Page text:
THE Nigerian government says it is committed to ensuring that diaspora voting happens, but hinted that it will not happen in the forthcoming 2023 general elections.
The Minister for State for Foreign Affairs Zubairu Dada made this known on Saturday at the maiden Diaspora Quarterly Lecture on critical issues of concern to Nigerians living abroad, organised by the Nigerians in Diaspora Commission (NIDCOM).
Dada said having established the fact that Nigerians residing abroad were bona-fide citizens of the country and should therefore be given equal opportunity to participate in the process of governance back at home, relevant stakeholders were working closely to achieve this goal as obtained in other climes.
“The National assembly is working closely with the Independent National Electoral Commission (INEC) to fashion a way to actualise diaspora voting. I remain very optimistic that in the not-too-distant future, it should be possible for Nigerians in the diaspora to participate in our national elections, ” the minister said.
The minister further said that the commission was working closely with the National Identity Management Commission and Nigerian Missions abroad to capture the data of Nigerians in the diaspora.
“The success of this critical exercise will depend largely on the cooperation and buy-in of Nigerians in the diaspora,” Dada noted.
He added that the mobilisation of Nigerians in the diaspora for national development had, over time, become more and more pertinent, given the on-going contributions they made towards the growth of the Nigerian economy – six percent of the country’s Gross Domestic Product (GDP).
The minister also used the occasion to announce the approval of the National Diaspora Policy (NDP) by the Federal Executive Council, whose objective was to harness the potential of diaspora Nigerians in terms of resources, skills and talents for sustainable national development.
The NDP is founded on the existing national policy on migration, the Economic Recovery and Growth Plan of the Federal Government, as well as the Sustainable Development Goals.
The policy has a strategy to engage, enable and empower Nigerians in the diaspora to contribute their quota to national development on a win-win basis.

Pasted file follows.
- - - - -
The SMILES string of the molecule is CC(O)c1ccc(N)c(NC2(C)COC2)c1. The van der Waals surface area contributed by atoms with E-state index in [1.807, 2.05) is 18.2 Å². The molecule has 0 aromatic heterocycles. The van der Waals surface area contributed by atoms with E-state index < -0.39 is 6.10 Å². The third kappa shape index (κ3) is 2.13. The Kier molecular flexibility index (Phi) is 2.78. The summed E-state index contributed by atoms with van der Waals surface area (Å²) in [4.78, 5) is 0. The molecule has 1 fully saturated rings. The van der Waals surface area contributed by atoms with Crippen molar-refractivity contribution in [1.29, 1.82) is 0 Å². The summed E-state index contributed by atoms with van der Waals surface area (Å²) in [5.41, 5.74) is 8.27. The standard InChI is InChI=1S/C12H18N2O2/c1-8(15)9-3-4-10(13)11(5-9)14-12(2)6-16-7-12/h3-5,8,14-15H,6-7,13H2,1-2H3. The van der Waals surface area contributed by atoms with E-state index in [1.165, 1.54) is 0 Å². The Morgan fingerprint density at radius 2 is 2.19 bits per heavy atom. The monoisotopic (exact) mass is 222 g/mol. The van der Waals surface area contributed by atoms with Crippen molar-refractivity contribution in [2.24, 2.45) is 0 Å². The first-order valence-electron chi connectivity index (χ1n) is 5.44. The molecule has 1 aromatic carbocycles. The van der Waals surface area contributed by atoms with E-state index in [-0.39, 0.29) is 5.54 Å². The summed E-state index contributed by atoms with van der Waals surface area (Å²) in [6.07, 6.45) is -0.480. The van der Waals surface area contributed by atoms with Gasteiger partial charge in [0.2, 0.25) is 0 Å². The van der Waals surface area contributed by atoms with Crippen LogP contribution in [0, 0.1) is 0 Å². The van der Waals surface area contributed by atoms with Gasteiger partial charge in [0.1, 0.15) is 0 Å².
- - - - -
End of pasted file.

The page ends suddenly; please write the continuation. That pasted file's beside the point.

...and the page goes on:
Dada also disclosed that plans were underway for the establishment of the Nigerians in Diaspora Investment Fund to further drive development in the country.
In his presentation, Minister of Interior Rauf Aregbesola disclosed that the ministry had recently approved a special passport intervention exercise known as the mobile enrollment unit, targeted at Nigerians residing in countries – especially in Europe – worst hit by the Covid-19 pandemic, where the lockdown had grounded economic and social activities.
“This exercise will enable personnel of the Nigerian Immigration Service (NIS) to meet these Nigerians at their places of residence and get them enrolled for their passport renewals,” he explained.
Aregbesola added that the NIS was establishing non-governmental passport support centres in four key international airports namely: the Nnamdi Azikiwe International airport Abuja, the Murtala Muhammed International Airport Lagos, the Mallam Aminu International Airport Kano and the Port-Harcourt International Airport in Rivers State.
These support centers would enable Nigerians arriving the country on expired passports to have their passports renewed immediately, he noted.
Earlier in her welcome address, Chairman of NIDCOM Abike Dabiri-Erewa said the aim of the Diaspora Quarterly Lecture was to connect Nigerians in the diaspora with opportunities that abound back at home.
“We’re hoping that through this discourse, we will challenge our intellect, our minds and our hearts,” Dabiri-Erewa said.
She assured participants that the quarterly webinar would seek to address issues put forward by Nigerians in the diaspora.